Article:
The proportion of distressed transactions increased modestly to 25% in February, from 23% the month before. This reading has gradually improved, though, down from 34% one year ago. Distressed homes (foreclosures, short sales) generally sell for below market prices and weigh on the broader housing market. Despite the increase in distressed property sales, the housing market appears to be experiencing positive momentum on several fronts, and should remain a driver of economic growth in the quarters ahead.

Finally, the manufacturing sector received another piece of good news when the Philadelphia Fed Survey reported its General Business Conditions Index bounced back from negative territory in March. At 2.0, the index jumped 14.5 points from the prior month, boosted by gains in new orders, employment, and shipments. This month’s gain is a positive development for a report that had generally been inconsistent with the headline ISM Manufacturing index, which has seen positive advances in recent months.

Currencies in a race to debase

Since the start of the year, investors have seen rapid shifts of sentiment in currency markets. The debasement that for so long was assumed to be a purely Western phenomenon is beginning to impact countries globally, driving changes in expected returns and growth prospects.

The most obvious example of this phenomenon is Japan, where the election of Shinzo Abe led to broad speculation that the new government would take drastic measures to reach a 2% annual inflation target. Since rumor of these measures started circulating around the marketplace, the Yen has fallen 20% against the dollar.

Yen/US Dollar Exchange Rate:

Source: Federal Reserve Bank of St. Louis

The euro represents another currency under attack, albeit for far different reasons. At the start of the year, the Euro traded at $1.32 relative to the dollar. After rallying during the first half of the quarter, the Euro has recently reversed lower as the continent’s debt crisis fears resurfaced. At the end of last week, the Euro was trading at $1.30, below where it started the year, with expectations for further declines.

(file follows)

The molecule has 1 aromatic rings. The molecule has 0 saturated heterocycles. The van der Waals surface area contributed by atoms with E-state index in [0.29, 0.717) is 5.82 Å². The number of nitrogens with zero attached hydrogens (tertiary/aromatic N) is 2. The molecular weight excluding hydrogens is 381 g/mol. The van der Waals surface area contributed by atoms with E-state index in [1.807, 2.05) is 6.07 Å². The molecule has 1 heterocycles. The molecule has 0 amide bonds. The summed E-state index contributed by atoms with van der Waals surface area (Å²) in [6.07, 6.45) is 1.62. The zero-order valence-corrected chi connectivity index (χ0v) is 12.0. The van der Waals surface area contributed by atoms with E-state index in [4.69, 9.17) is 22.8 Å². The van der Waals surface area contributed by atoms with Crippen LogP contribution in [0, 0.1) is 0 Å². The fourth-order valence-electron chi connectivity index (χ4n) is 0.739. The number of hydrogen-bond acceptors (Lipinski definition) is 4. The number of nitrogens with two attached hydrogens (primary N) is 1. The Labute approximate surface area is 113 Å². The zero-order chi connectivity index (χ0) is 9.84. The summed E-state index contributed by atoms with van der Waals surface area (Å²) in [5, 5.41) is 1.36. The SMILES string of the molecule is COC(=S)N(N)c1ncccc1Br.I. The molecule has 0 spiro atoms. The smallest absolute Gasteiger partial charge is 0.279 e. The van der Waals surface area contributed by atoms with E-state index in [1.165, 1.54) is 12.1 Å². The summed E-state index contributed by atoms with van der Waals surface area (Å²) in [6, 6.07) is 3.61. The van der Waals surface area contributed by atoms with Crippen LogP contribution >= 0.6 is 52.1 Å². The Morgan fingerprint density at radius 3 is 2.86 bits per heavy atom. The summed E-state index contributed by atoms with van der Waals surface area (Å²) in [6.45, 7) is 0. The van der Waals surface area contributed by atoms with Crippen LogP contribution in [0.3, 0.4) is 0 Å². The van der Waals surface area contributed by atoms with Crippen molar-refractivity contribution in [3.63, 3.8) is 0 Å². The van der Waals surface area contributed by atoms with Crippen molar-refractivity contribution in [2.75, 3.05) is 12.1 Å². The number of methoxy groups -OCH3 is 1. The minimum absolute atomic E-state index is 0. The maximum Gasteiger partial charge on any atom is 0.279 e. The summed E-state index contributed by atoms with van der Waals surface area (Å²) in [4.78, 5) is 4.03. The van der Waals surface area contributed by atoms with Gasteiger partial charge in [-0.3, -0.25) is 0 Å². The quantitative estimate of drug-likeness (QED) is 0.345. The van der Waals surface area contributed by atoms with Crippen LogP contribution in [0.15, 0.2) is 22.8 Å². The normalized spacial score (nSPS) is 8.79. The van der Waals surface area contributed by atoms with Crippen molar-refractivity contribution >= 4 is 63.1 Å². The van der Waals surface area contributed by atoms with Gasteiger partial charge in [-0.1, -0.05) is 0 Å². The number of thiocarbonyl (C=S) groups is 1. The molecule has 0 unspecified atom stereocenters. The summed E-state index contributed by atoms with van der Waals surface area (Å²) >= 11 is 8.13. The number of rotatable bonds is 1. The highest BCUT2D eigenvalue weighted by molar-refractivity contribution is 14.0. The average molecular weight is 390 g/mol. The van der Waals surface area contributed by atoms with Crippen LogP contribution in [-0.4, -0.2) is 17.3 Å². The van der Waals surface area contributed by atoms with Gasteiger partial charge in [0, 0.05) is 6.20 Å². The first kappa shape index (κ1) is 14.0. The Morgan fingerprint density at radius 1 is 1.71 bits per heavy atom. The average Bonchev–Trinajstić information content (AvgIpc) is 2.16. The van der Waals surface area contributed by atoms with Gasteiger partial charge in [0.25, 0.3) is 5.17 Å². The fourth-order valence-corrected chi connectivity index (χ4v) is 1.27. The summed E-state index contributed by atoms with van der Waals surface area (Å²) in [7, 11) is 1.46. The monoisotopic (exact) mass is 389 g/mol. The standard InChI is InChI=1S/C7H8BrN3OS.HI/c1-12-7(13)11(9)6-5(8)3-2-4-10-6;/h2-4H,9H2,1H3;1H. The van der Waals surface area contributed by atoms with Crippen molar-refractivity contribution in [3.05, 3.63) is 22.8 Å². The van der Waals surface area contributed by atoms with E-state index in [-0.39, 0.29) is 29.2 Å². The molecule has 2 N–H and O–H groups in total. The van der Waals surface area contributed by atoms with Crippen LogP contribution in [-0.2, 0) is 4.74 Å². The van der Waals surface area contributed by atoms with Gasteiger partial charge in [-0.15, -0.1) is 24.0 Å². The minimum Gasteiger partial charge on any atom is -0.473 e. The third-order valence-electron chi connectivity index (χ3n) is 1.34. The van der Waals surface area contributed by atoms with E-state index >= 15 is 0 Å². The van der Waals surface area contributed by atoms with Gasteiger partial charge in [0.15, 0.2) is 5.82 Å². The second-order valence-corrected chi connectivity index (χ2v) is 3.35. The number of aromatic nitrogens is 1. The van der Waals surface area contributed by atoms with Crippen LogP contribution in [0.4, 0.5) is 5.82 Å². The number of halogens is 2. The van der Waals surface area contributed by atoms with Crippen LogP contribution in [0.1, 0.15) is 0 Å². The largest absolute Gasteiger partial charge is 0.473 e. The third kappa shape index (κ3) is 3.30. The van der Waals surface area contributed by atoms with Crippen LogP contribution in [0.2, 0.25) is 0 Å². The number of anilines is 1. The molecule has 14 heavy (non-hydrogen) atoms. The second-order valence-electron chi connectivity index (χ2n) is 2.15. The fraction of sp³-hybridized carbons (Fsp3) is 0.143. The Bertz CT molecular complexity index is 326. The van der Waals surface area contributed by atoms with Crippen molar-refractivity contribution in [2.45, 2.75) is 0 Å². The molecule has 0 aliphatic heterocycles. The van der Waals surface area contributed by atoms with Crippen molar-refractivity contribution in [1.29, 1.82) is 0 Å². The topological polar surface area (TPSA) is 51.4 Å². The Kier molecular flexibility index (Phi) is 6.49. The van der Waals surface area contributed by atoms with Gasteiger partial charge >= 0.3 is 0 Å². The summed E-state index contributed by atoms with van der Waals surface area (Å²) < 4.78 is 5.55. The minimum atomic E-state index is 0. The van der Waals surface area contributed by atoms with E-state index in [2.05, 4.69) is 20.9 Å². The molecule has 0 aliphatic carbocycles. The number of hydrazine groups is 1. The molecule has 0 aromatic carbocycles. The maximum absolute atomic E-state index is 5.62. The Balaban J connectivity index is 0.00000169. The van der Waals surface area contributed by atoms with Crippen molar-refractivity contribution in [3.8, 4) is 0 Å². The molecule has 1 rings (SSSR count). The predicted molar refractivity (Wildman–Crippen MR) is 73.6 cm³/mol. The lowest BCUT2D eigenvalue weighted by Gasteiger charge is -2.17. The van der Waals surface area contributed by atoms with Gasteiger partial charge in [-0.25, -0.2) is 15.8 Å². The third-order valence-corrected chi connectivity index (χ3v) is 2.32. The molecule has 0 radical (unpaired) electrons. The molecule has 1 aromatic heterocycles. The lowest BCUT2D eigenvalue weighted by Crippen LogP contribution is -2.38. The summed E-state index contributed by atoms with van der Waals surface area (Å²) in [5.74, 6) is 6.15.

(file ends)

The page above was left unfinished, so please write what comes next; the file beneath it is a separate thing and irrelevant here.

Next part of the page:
US Dollar/Euro Exchange Rate:

Source: Federal Reserve Bank of St. Louis

In Britain, the US Dollar/British Pound cross-rate moved below $1.5 for the first time since mid-2010. Britain’s austerity measures, along with structural economic problems, continue to be a drag on economic growth, driving a 0.3% contraction in fourth quarter GDP. The recent announcement that Mark Carney would take over as governor of the Bank of England in July leads many strategists to conclude that he will pursue more aggressive monetary policy actions going forward in targeting economic improvements.

US Dollar/British Pound Exchange Rate:

Source: Federal Reserve Bank of St. Louis

In the universe of currency majors, this leaves only the US Dollar as a bastion of strength. Since the start of the year, the trade weighted US Dollar Index is up from 73 to 76. The last time the trade weighted index was at 76 was mid-2010. On a relative basis, economic conditions in the US are reasonably healthy, monetary policy is closer to tightening than further easing, and traders have few other choices to invest money.

Trade Weighted US Dollar Index:

Source: Federal Reserve Bank of St. Louis

What does all of this mean? For investors, the results have been noticeable. Japan’s Nikkei is higher by almost 19% YTD, currency traders are experiencing their best performance in several years given the broad opportunity set, and risks to investing internationally have increased significantly.

In this environment of currency debasement, certain economies are likely to suffer – most notably in the emerging markets. The era of ultra-loose monetary policy in the developed world is likely to spill over into emerging market economies in the form of higher inflation, wages, and potential instability. The impacts across emerging market economies will likely be uneven, particularly given the monetary flexibility in countries such as Brazil, but the money printing experiment occurring globally is one with increasingly dangerous unintended consequences.

Currency markets are likely to remain a robust trading opportunity this year, as the direction of economic performance and central bank policy begin to diverge. The somewhat benign conditions experienced in currency markets over the past several years are likely coming to an end, and investors should pay close attention to the next big move in the “race to debase.”

The Week Ahead

Following a slow week, a spate of new economic data is due out in the coming days. The first quarter closes out with information on durable goods, new home sales, and personal income & outlays. On Thursday, the final estimate of fourth quarter GDP is released by the Bureau of Economic Analysis.

Several central banks release updated policy this week, including Uruguay, Turkey, Hungary, Romania, Taiwan, and the Czech Republic. Hungary is expected to cut rates.

The information provided is general in nature and is not intended to be, and should not be construed as, investment, legal or tax advice. Fortigent makes no warranties with regard to the information or results obtained by its use and disclaims any liability arising out of your use of, or reliance on, the information. The information is subject to change and, although based upon information that Fortigent considers reliable, is not guaranteed as to accuracy or completeness.